The Spring GemFire project is designed to make it easier to build Spring-powered highly scalable applications using vFabric GemFire as a distributed data management platform. Through Spring GemFire, Spring users should feel right at home interacting with GemFire while developers familiar with GemFire will see the benefits and flexibility of the Spring container, its powerful AOP integration, and versatile service abstractions. Spring GemFire for both Java and .Net available for immediate download.
Spring Android 1.0.0.M2 Released
We are pleased to announce that the second milestone release of the Spring Android project is now available! This release supports usage of the Spring Framework in an Android environment. The 1.0.0.M2 release focuses on extending the use of RestTemplate in native Android applications. For more details on utilizing the Spring Android Rest Template and Spring Android Commons Logging libraries, take a look at Roy Clarkson’s Spring Android and Maven ‘Part 1’ and ‘Part 2’ postings.
Spring Mobile 1.0.0.M3 has been Released
We are pleased to announce the third milestone release of the Spring Mobile Project which provides extensions to Spring MVC aiding in the development of cross-platform mobile web applications. The 1.0.0M3 release ships a general facility for user site preference management that can be used independently or in conjunction with the mobile site switcher. See the Changelog and reference manual for all the info
Latest news and reviews
This maintenance release of SRM was released the same day that vSphere 4.1 Update 1 was released. We will always try to do that whenever possible. There are a number of important fixes in it however, and as such I recommend people look at upgrading to it as quickly as their need dictates. I should mention that the upgrade itself can only upgrade SRM 4.1 installs and NOT SRM 4.0 installs. The release notes can be found here. You can download the update here.
I have been asked before about which of the SRM alarms should users configure and watch for. There is a lot of different alarms, and I suspect no one needs all of them, but I also suspect everyone will need a few of them. I will help you get started with what I think are important and mostly standard alarms. I will also give you ideas of what will trigger them if there is any doubt.
Lets dive in!
This question has been raised a few times lately, and I thought I would try to give the answer a little broader distribution.
Yes, as of vSphere 4.1 Update 1, we have included VMware Data Recovery (vDR) with the Standard product edition, which means all of the editions now include vDR. You can see more detail here.
“Poor leadership and misalignment is a people problem and ain’t no cloud ever gonna fix that.” This heartfelt tweet came from a large enterprise engineering lead responsible for private cloud. It gets to the core of a key question: how, exactly, does an IT organization deal with people and process issues on the path transform itself to deliver IT as a service?
To help organizations determine where to start, VMware has launched a new web-based cloud readiness self-assessment tool: http://www.vmware.com/go/getcloudready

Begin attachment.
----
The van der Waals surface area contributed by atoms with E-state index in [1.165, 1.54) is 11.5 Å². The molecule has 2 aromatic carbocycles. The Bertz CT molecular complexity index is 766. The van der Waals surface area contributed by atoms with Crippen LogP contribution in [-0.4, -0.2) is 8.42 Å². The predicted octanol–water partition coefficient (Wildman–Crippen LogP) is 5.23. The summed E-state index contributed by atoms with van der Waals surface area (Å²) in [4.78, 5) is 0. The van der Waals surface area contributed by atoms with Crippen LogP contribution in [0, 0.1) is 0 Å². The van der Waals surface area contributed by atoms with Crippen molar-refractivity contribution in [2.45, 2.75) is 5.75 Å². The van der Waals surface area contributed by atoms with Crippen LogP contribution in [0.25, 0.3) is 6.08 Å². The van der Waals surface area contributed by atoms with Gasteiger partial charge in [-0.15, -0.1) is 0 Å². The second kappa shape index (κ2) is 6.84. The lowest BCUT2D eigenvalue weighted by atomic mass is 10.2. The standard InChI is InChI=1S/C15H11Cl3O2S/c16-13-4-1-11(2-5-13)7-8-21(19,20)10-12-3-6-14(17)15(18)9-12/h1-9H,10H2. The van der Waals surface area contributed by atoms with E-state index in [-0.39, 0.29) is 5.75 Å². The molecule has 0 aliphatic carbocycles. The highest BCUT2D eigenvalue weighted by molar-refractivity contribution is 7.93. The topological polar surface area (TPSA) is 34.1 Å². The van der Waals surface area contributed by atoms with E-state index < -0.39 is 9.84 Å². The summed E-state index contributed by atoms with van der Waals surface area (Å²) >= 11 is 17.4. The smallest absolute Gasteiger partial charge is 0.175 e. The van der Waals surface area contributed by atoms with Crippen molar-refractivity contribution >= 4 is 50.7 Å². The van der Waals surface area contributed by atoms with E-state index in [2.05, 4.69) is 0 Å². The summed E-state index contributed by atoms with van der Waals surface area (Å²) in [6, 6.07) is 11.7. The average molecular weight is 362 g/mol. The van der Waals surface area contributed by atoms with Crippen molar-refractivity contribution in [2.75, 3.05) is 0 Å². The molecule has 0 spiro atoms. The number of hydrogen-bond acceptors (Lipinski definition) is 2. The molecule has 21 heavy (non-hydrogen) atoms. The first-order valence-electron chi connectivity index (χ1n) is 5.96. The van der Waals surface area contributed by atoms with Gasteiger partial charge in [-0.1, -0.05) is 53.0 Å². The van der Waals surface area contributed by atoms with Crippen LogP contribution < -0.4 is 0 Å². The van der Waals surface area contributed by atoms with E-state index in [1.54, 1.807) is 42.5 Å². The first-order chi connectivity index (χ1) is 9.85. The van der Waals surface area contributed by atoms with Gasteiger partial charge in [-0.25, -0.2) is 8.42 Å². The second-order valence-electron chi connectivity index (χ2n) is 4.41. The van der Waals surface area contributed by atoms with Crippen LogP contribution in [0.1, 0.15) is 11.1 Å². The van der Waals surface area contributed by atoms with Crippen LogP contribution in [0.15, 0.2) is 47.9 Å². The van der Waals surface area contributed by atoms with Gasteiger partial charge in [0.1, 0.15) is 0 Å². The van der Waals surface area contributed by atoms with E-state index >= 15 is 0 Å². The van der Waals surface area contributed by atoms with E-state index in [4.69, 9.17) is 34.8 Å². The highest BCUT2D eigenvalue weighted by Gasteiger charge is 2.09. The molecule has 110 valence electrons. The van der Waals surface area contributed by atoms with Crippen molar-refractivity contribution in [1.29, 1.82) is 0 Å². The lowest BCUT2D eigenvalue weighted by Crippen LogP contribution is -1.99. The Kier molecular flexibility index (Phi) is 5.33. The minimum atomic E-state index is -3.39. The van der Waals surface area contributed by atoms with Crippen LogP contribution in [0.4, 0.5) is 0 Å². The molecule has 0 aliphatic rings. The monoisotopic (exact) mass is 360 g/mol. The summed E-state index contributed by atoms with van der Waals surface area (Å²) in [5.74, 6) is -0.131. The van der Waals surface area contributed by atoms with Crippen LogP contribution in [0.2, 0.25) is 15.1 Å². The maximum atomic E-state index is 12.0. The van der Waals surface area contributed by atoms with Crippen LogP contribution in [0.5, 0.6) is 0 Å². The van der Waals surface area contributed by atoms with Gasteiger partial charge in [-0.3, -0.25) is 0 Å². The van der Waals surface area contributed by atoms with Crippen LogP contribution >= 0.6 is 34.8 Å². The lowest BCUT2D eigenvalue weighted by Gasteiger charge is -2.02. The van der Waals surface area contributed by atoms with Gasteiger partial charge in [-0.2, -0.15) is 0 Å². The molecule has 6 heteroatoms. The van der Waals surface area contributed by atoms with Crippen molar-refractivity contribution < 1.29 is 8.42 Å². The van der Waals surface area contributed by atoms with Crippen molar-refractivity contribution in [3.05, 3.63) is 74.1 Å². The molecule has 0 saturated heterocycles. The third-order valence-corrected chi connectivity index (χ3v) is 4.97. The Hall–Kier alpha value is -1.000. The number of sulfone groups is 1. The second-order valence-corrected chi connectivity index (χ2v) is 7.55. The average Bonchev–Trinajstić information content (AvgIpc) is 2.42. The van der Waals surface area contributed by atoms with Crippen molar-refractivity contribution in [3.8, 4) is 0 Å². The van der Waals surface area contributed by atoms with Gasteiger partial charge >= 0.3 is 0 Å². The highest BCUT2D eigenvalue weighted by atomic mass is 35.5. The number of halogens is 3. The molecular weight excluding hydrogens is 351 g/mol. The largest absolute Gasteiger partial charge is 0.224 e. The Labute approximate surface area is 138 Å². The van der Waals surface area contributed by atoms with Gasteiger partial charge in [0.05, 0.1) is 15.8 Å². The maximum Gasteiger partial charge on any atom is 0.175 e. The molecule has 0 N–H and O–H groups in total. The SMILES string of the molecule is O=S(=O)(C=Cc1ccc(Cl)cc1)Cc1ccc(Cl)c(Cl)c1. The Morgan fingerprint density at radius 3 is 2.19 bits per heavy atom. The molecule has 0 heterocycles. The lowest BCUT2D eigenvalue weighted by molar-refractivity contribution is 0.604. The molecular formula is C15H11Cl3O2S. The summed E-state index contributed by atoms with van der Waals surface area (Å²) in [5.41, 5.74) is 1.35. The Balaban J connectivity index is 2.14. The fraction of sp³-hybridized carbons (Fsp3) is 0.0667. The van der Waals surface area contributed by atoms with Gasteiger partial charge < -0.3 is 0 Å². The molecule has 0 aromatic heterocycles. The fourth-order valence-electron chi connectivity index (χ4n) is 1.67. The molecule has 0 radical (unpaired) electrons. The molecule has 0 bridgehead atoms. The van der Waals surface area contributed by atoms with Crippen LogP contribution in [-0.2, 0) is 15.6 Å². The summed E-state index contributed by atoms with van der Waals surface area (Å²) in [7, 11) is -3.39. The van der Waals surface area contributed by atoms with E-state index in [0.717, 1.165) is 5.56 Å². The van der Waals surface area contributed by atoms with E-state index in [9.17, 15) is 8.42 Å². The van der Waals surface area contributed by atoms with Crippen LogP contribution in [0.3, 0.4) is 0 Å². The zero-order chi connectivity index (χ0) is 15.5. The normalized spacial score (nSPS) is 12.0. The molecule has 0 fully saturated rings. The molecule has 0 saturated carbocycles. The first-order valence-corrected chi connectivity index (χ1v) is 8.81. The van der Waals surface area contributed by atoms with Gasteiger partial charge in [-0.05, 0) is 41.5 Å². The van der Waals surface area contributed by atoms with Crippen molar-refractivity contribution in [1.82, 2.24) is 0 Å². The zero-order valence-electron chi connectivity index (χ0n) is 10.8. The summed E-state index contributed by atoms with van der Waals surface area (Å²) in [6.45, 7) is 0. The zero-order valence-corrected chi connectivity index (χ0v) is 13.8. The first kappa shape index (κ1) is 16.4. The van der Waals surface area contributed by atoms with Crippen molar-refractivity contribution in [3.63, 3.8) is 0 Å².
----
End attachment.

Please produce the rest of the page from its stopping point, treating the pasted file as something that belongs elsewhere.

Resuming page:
Last week, we have launched a new forum to discuss the recently-created desktop certification: VCA-DT: VMware Certified Associate - Desktop
The VMware Certified Associate 4 – Desktop (VCA4-DT) is the first step toward gaining expertise in desktop virtualization and earning the respect and recognition that comes with being VMware Certified. The exam is designed for Desktop System Administrators who seek to demonstrate their ability to manage, monitor and troubleshoot desktop deployments and VMware View components, as well as their knowledge of adjacent, complementary technologies to VMware solutions.
The exam is currently in Beta. For more information or to sign up for the beta, visit the VCA-DT certification page.
The hugely popular Performance Troubleshooting for VMware vSphere 4 guide is now updated for vSphere 4.1 . This document provides step-by-step approaches for troubleshooting most common performance problems in vSphere-based virtual environments. The steps discussed in the document use performance data and charts readily available in the vSphere Client and esxtop to aid the troubleshooting flows. Each performance troubleshooting flow has two parts:
Sophisticated and effective memory management has always been a key strength of the ESX (and now, ESXi) hypervisor that powers VMware vSphere. Back in 2001, when ESX first came out, 2GB was a lot of RAM in an x86 server, so it was essential for a hypervisor to economize on memory to deliver the server consolidation benefits customers were so eager to realize. Back then, the big attraction of server virtualization was running several lightweight utility and test/dev servers in VMs on a single host and memory was usually the resource that limited consolidation ratios. Today, x86 machines are pushing 1TB of RAM, but because our customers have now virtualized their most memory-hungry production database, messaging and application servers, memory resources are just as critical as ever.
Hello and welcome to the new VMware Business Critical Applications blog, a source for information, insight, and updates to help you virtualize your business critical applications on the VMware platform.
The blog will cover the following applications/functional areas and we will continue to add more over time:
When I was planning this series of articles one of the things that was on the top of my list was to "compare" the type of install destinations that could be used as I guess the variety of options is the strength of ESXi. The reason, as hopefully all of you know by now, that ESXi can be installed on a large range of different devices is the size of the system image.The system image is not only tiny, but ESXi is loaded into memory and will only write its configuration roughly once every 10 minutes when it is booted.